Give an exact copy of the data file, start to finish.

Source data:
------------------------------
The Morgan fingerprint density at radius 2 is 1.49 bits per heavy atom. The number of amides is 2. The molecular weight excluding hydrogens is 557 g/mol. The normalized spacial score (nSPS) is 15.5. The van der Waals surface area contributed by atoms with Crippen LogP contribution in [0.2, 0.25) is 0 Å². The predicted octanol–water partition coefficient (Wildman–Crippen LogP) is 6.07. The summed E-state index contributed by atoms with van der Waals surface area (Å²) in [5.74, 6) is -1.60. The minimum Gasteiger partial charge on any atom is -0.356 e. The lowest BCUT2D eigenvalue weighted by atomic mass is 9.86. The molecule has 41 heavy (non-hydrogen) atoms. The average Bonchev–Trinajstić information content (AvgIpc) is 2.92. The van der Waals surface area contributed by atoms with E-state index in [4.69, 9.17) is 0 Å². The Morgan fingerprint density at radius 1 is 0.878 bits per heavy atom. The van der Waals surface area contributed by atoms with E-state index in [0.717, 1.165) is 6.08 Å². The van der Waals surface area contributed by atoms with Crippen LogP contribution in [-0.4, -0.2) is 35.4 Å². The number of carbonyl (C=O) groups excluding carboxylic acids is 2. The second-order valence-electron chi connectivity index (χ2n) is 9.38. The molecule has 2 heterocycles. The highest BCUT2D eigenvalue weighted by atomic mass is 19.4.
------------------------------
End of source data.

The Morgan fingerprint density at radius 2 is 1.49 bits per heavy atom. The number of amides is 2. The molecular weight excluding hydrogens is 557 g/mol. The normalized spacial score (nSPS) is 15.5. The van der Waals surface area contributed by atoms with Crippen LogP contribution in [0.2, 0.25) is 0 Å². The predicted octanol–water partition coefficient (Wildman–Crippen LogP) is 6.07. The summed E-state index contributed by atoms with van der Waals surface area (Å²) in [5.74, 6) is -1.60. The minimum Gasteiger partial charge on any atom is -0.356 e. The lowest BCUT2D eigenvalue weighted by atomic mass is 9.86. The molecule has 41 heavy (non-hydrogen) atoms. The average Bonchev–Trinajstić information content (AvgIpc) is 2.92. The van der Waals surface area contributed by atoms with E-state index in [4.69, 9.17) is 0 Å². The Morgan fingerprint density at radius 1 is 0.878 bits per heavy atom. The van der Waals surface area contributed by atoms with E-state index in [0.717, 1.165) is 6.08 Å². The van der Waals surface area contributed by atoms with Crippen LogP contribution in [-0.4, -0.2) is 35.4 Å². The number of carbonyl (C=O) groups excluding carboxylic acids is 2. The second-order valence-electron chi connectivity index (χ2n) is 9.38. The molecule has 2 heterocycles. The highest BCUT2D eigenvalue weighted by atomic mass is 19.4.